There are 2 definitions of dory in English:

dory1

Line breaks: dory
Pronunciation: /ˈdɔːri
 
/

noun (plural dories)

  • A narrow deep-bodied fish with a mouth that can be opened very wide.
    • Several genera and species in the families Zeidae and Oreosomatidae. See also John Dory
    More example sentences
    • The price for top grade fish like monk and dory is down considerably.
    • Also found in the deep sea are the most valuable species of orange roughy, alfonsino and oreo dories.
    • The baitfish tightened into a ball as the kingfish attacked, while several snapper and dory moved in hoping to share the spoils.

Origin

late Middle English: from French dorée, feminine past participle of dorer 'gild', from late Latin deaurare 'gild over', based on Latin aurum 'gold'. Compare with dorado.

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Pronunciation: ˌastrə(ʊ)ˈgeɪʃ(ə)n
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There are 2 definitions of dory in English:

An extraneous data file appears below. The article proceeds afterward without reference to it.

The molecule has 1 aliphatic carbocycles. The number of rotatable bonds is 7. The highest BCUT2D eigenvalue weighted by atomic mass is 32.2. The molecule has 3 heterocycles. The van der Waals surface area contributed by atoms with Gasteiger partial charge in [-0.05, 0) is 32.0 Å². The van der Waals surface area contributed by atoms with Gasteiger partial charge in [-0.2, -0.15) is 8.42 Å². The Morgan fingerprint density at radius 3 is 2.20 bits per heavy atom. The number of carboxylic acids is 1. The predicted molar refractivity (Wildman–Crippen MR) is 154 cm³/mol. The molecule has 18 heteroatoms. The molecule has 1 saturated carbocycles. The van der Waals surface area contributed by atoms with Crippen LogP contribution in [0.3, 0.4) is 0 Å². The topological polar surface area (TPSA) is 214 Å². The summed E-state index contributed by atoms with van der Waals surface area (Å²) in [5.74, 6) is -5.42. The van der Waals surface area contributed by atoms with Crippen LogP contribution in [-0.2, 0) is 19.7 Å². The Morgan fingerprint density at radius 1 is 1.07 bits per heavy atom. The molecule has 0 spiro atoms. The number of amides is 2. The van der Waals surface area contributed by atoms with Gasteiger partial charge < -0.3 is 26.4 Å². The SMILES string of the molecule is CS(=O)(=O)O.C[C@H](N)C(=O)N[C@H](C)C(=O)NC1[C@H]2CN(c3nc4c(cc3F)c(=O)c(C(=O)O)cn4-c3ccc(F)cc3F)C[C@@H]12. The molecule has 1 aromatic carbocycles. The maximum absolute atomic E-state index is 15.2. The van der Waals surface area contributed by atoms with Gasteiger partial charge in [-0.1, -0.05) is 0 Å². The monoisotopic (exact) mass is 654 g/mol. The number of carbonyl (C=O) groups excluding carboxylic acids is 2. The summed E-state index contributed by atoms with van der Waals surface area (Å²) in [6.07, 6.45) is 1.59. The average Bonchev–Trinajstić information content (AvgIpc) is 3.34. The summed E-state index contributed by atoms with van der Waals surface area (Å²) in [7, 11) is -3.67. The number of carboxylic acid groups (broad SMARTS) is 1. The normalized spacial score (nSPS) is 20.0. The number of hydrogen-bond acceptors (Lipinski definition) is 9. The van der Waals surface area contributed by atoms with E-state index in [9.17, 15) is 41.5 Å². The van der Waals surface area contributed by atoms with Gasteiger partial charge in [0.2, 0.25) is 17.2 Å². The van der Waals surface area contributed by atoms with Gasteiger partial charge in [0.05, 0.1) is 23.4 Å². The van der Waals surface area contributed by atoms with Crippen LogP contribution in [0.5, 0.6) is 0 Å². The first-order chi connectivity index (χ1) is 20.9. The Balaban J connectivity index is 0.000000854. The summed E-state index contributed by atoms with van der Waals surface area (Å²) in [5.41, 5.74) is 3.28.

dory2

Line breaks: dory
Pronunciation: /ˈdɔːri
 
/

noun (plural dories)

  • A small flat-bottomed rowing boat with a high bow and stern, originally of a kind used for fishing in New England.
    More example sentences
    • Training is done in a fleet of five dories with outboard motors, with a similar number awaiting work to bring them back into service.
    • The central compound of parliamentary buildings has been compared to the forms of a cluster of overturned, beached fishing dories.
    • Far more satisfying, however, was picking off the slower vessels that had started before us: the lumbering dories, skiffs, and wherries.

Origin

early 18th century: perhaps from Miskito dóri 'dugout'.

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